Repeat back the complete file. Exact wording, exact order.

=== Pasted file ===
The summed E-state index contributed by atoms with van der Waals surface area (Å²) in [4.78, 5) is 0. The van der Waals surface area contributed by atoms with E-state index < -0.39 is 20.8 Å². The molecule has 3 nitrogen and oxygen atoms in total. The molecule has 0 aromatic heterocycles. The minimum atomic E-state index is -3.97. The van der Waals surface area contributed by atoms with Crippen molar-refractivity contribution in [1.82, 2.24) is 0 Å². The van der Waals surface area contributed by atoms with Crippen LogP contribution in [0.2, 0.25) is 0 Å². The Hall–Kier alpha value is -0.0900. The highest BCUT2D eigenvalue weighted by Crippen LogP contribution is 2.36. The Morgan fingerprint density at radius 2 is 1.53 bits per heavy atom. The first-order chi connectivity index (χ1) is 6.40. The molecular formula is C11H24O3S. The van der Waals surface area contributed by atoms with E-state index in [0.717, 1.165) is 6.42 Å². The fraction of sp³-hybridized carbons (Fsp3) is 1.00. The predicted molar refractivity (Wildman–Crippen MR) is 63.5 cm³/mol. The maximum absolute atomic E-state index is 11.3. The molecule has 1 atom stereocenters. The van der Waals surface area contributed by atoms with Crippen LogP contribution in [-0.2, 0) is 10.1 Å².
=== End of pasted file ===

The summed E-state index contributed by atoms with van der Waals surface area (Å²) in [4.78, 5) is 0. The van der Waals surface area contributed by atoms with E-state index < -0.39 is 20.8 Å². The molecule has 3 nitrogen and oxygen atoms in total. The molecule has 0 aromatic heterocycles. The minimum atomic E-state index is -3.97. The van der Waals surface area contributed by atoms with Crippen molar-refractivity contribution in [1.82, 2.24) is 0 Å². The van der Waals surface area contributed by atoms with Crippen LogP contribution in [0.2, 0.25) is 0 Å². The Hall–Kier alpha value is -0.0900. The highest BCUT2D eigenvalue weighted by Crippen LogP contribution is 2.36. The Morgan fingerprint density at radius 2 is 1.53 bits per heavy atom. The first-order chi connectivity index (χ1) is 6.40. The molecular formula is C11H24O3S. The van der Waals surface area contributed by atoms with E-state index in [0.717, 1.165) is 6.42 Å². The fraction of sp³-hybridized carbons (Fsp3) is 1.00. The predicted molar refractivity (Wildman–Crippen MR) is 63.5 cm³/mol. The maximum absolute atomic E-state index is 11.3. The molecule has 1 atom stereocenters. The van der Waals surface area contributed by atoms with Crippen LogP contribution in [-0.2, 0) is 10.1 Å².